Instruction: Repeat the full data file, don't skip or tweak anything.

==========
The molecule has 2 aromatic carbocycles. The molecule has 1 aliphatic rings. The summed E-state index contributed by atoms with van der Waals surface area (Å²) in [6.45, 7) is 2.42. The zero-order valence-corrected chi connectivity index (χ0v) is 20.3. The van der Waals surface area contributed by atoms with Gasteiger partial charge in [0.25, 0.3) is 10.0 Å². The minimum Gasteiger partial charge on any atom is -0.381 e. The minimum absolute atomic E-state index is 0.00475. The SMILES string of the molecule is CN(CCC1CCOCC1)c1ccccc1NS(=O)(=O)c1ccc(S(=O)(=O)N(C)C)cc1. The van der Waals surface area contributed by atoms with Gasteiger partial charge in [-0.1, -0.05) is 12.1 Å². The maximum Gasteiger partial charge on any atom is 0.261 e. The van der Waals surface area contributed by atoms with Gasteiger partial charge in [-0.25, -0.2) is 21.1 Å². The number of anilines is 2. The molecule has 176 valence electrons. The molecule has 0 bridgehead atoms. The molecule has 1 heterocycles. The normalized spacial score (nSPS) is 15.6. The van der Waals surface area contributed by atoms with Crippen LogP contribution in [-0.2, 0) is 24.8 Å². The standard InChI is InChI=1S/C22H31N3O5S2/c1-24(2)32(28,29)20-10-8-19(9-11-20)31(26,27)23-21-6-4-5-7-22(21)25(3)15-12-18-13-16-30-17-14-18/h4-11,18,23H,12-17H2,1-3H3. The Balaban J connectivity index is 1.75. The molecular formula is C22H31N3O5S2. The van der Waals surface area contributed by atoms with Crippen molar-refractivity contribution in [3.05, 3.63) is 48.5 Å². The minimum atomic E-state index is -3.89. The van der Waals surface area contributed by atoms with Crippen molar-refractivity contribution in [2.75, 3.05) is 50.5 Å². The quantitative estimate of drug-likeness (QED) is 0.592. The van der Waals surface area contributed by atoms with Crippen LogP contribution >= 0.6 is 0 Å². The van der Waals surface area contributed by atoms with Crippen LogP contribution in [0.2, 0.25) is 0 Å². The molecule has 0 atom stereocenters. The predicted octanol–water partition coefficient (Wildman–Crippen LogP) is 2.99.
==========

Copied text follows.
The molecule has 2 aromatic carbocycles. The molecule has 1 aliphatic rings. The summed E-state index contributed by atoms with van der Waals surface area (Å²) in [6.45, 7) is 2.42. The zero-order valence-corrected chi connectivity index (χ0v) is 20.3. The van der Waals surface area contributed by atoms with Gasteiger partial charge in [0.25, 0.3) is 10.0 Å². The minimum Gasteiger partial charge on any atom is -0.381 e. The minimum absolute atomic E-state index is 0.00475. The SMILES string of the molecule is CN(CCC1CCOCC1)c1ccccc1NS(=O)(=O)c1ccc(S(=O)(=O)N(C)C)cc1. The van der Waals surface area contributed by atoms with Gasteiger partial charge in [-0.1, -0.05) is 12.1 Å². The maximum Gasteiger partial charge on any atom is 0.261 e. The van der Waals surface area contributed by atoms with Gasteiger partial charge in [-0.25, -0.2) is 21.1 Å². The number of anilines is 2. The molecule has 176 valence electrons. The molecule has 0 bridgehead atoms. The molecule has 1 heterocycles. The normalized spacial score (nSPS) is 15.6. The van der Waals surface area contributed by atoms with Crippen LogP contribution in [-0.2, 0) is 24.8 Å². The standard InChI is InChI=1S/C22H31N3O5S2/c1-24(2)32(28,29)20-10-8-19(9-11-20)31(26,27)23-21-6-4-5-7-22(21)25(3)15-12-18-13-16-30-17-14-18/h4-11,18,23H,12-17H2,1-3H3. The Balaban J connectivity index is 1.75. The molecular formula is C22H31N3O5S2. The van der Waals surface area contributed by atoms with Crippen molar-refractivity contribution in [3.05, 3.63) is 48.5 Å². The minimum atomic E-state index is -3.89. The van der Waals surface area contributed by atoms with Crippen molar-refractivity contribution in [2.75, 3.05) is 50.5 Å². The quantitative estimate of drug-likeness (QED) is 0.592. The van der Waals surface area contributed by atoms with Crippen LogP contribution >= 0.6 is 0 Å². The van der Waals surface area contributed by atoms with Crippen LogP contribution in [0.2, 0.25) is 0 Å². The molecule has 0 atom stereocenters. The predicted octanol–water partition coefficient (Wildman–Crippen LogP) is 2.99.